Collaborating Authors

Microsoft to buy Activision Blizzard in $69BN metaverse bet

Al Jazeera

Microsoft Corp. agreed to buy Activision Blizzard Inc. in a $68.7 billion deal, uniting two of the biggest forces in video games to create the world's third-biggest gaming company. In its largest purchase ever, Microsoft will pay $95 a share in cash for one of the most legendary gaming publishers, known for titles like Call of Duty and World of Warcraft but which is also grappling with a cultural upheaval over its treatment of women. Activision Chief Executive Officer Bobby Kotick will continue to serve in that role only until the deal closes, a person familiar with the deal said. It's unclear what position, if any, he would take afterward. Once the transaction is completed, the Activision Blizzard business will report to Phil Spencer, who was promoted along with the deal to CEO of Microsoft Gaming.

Microsoft set to acquire the gaming company Activision Blizzard for $68.7 billion

NPR Technology

Activision Blizzard is behind such successful franchises as Call of Duty and Candy Crush. It is being acquired by Microsoft. Activision Blizzard is behind such successful franchises as Call of Duty and Candy Crush. It is being acquired by Microsoft. Microsoft says it is set to buy games behemoth Activision Blizzard.

The Big Winner of Microsoft's $68.7 Billion Video Game Deal Is a CEO Who Lots of People Wanted Fired


Microsoft's planned $68.7 billion purchase of video game giant Activision Blizzard is, literally, one of the biggest deals ever. By raw dollars and cents, it appears to be the biggest acquisition an American tech behemoth has ever made. It dwarfs not just any deal Microsoft has done, but also anything struck up by Apple, Amazon, Google, or Facebook. It makes Microsoft's $26.2 billion LinkedIn shopping spree in 2016 look small. And it's notable not just for its size but for its timing: The deal comes in the midst of months of uproar at Activision Blizzard over its treatment of workers, many of whom have alleged a toxic, sexual harassment–filled culture at the game publisher. The companies expect the deal to close some time in the 2023 fiscal year, but it'll take longer than that to sort through all its ramifications.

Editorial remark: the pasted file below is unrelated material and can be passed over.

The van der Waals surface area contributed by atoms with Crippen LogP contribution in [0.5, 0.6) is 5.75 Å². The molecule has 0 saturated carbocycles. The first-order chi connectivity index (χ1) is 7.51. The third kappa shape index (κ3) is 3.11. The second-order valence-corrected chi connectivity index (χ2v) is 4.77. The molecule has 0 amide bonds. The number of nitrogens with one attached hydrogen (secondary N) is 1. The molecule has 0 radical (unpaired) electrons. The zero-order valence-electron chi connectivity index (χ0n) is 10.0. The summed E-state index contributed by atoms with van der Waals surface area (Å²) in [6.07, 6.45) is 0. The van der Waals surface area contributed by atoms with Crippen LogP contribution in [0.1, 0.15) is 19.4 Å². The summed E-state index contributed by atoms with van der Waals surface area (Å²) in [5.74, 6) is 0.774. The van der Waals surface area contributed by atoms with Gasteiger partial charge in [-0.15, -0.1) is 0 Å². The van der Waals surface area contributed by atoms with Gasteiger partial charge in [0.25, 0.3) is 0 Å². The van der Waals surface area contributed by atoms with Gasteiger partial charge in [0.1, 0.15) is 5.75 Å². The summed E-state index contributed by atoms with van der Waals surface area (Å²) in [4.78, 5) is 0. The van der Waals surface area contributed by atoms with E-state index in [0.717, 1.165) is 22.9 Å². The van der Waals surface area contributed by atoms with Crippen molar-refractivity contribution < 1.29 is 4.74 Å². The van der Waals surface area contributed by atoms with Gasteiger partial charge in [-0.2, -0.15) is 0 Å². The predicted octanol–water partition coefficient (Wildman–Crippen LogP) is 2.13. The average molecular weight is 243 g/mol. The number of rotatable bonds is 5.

Activision Blizzard earnings miss estimates after Microsoft deal

The Japan Times

Activision Blizzard Inc. reported earnings and revenue that missed analysts' estimates just weeks after Microsoft Corp. announced its $69 billion acquisition of the video game publisher. Adjusted revenue fell 18% to $2.49 billion in the fourth quarter, Activision Blizzard said in a statement Thursday. Analysts had expected $2.84 billion, according to an average of estimates compiled by Bloomberg. Adjusted earnings per share were $1.25, compared with analysts' forecasts for $1.31. The company cited "lower than expected performance" in its Activision division, which produces Call of Duty. Microsoft swooped in at a crucial time for Activision Blizzard, which is behind hit games such as Candy Crush and World of Warcraft.

Microsoft's giant bet on Activision Blizzard is its ticket to the metaverse


Microsoft sent shockwaves through pretty much every corner of the tech industry when it announced its plans to acquire game publisher Activision Blizzard. The $68.7 billion ($95 per share) transaction is Microsoft's largest acquisition ever, and will create the third largest gaming brand in the world, behind Japan's Sony and China's Tencent. It will serve as a foundation for the creation of Microsoft Gaming, a new division that will encompass the entirety of the Windows maker's PC, console, and mobile gaming brands, as well as one other very important – indeed, perhaps even more important project: its plans to enter the'metaverse'. As mixed reality comes into its own, these are the best headsets for an immersive experience. As with any transaction of this size (more than double the company's $26.2 billion purchase of LinkedIn), there are plenty of big questions that need to be answered.